State of Denial
- Hits: 2865
26 May 2009
By Prasenjit Chowdhury
Sexual intercourse began, according to Philip Larkin’s famous poem, in 1963. With Vatsyayana’s Kama Sutra having been written earlier than that we can assume that Indians learnt to have sex earlier than the Brits. There is no point in arguing that India was ever an asexual society. Surely, India’s whopping population does not suggest that ours is a sexually abstinent country. Child marriages are still rampant and we do not seem to mind exposing our children to premature sex by marrying them off. We consider Konark and Khajuraho as embodiments of Indian sexual tradition, to be venerated, but do not accept educating our children about sex on the pretext that it is ‘Anti–Indian’.
Mindsets are hard to change. Perhaps Indian society is more permissive than it was some 20 years ago. But there is great reluctance and half –heartedness about embracing sex education as part of the school curricula in this country. Sex education was introduced in our national curriculum since the late 1980s, but how far have we succeeded in truly educating our children about responsible sexual behaviour?
There is the looming danger of sexual miseducation. And then, of course, there is the peculiar Indian combination of repressiveness and permissiveness that leads to poor judgment about sexual matters, which contributes to teenage pregnancy and spread of sexually transmitted diseases. Out of a misguided sense of protectiveness, Indian parents cling to the notion of childhood innocence and fail to provide timely or accurate information about sex to their offspring. The second kind of distortion comes from those who package sex as a commodity. While parents withhold information, the media and the marketplace spew sexual misinformation. Indian laws have not guaranteed access to knowledge about safe and responsible sexual practices, nor have they promoted discrimination–free HIV/AIDS testing.
Back in 1993, a survey of 35 sex education projects conducted by the World Health Organisation showed that sex education in schools did not encourage young people to have sex at an earlier age or more frequently. Rather, the survey showed that early sex education delays the start of sexual activity, reduces sexual activity among young people and encourages those already sexually active to have safer sex. So the talking point should not be the rationale of sex education in Indian classrooms but the methodology.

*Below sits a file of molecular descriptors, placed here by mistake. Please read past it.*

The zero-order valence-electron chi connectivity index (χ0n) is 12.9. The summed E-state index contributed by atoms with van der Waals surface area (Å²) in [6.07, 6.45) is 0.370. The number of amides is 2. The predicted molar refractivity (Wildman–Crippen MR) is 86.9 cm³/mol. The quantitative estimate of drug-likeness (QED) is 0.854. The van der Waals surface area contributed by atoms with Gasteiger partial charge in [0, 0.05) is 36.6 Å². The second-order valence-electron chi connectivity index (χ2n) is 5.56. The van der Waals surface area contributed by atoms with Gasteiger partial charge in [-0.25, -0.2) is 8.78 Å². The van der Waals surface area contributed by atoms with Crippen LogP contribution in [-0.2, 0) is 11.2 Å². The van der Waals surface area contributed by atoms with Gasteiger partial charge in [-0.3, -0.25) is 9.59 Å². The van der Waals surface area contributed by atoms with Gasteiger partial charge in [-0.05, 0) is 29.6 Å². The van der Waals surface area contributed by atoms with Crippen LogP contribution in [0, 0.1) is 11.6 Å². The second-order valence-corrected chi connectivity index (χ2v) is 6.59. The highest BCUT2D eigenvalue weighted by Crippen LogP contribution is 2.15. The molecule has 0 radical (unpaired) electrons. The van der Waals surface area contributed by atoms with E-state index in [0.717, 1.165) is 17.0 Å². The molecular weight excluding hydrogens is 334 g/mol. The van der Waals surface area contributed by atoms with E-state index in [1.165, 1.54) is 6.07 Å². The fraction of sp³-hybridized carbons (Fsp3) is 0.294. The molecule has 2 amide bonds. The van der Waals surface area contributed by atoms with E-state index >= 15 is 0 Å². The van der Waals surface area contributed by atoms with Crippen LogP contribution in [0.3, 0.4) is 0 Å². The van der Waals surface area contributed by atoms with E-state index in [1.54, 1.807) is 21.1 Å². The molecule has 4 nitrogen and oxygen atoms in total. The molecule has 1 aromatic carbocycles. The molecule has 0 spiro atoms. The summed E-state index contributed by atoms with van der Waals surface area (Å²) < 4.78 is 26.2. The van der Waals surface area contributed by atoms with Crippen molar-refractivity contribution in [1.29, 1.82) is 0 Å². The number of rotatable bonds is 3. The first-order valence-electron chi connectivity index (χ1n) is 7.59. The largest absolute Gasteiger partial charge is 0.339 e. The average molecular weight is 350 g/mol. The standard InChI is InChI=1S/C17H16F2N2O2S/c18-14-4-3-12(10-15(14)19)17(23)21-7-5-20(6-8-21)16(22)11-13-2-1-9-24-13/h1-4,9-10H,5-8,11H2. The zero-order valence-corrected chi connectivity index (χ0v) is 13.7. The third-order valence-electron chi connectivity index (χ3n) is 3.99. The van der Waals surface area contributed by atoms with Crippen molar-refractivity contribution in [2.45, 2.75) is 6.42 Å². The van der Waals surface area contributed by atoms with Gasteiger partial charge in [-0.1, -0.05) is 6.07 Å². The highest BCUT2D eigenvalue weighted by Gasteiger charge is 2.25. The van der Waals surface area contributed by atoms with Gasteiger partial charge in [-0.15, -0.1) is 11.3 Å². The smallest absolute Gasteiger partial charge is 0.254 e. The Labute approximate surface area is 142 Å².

We were not alive to the emergence of the HIV/AIDS problem in India in the late 1980s. In 2007, India became the country with the highest number of HIV–positive people, with an estimated 5.7 million cases, but we are still in denial. While India has the largest population of HIV sufferers, a taboo on talking openly about sex has ensured that sex education is not imparted properly in schools, and people, especially women, are reluctant to seek treatment for sexually transmitted diseases.
In early 2003, Sushma Swaraj, then health minister, told the press that the country’s AIDS programme had to focus on sexual abstinence and faith rather than just condoms. The hush–hush, inanely ritualistic sex education classes in Indian classrooms seem somehow to represent the conservative forces in India who are battling fiercely to resist the swift pace of societal change, as a new generation of adolescents, particularly in the cities, are brought up on a diet of globalised values. If we are going to teach our children that abstinence is the best way, we ignore the fact that there is a growing number of adolescents who are already sexually active in their early teens in India.
The Supreme Court, in 2005, decided that sex education in schools couldn’t be brought under the ambit of fundamental rights by making it a part of the right to education. Out of a misplaced notion of morality, we can’t just afford to turn our back on sex education, which can never succeed if teachers are not rid of inhibitions themselves.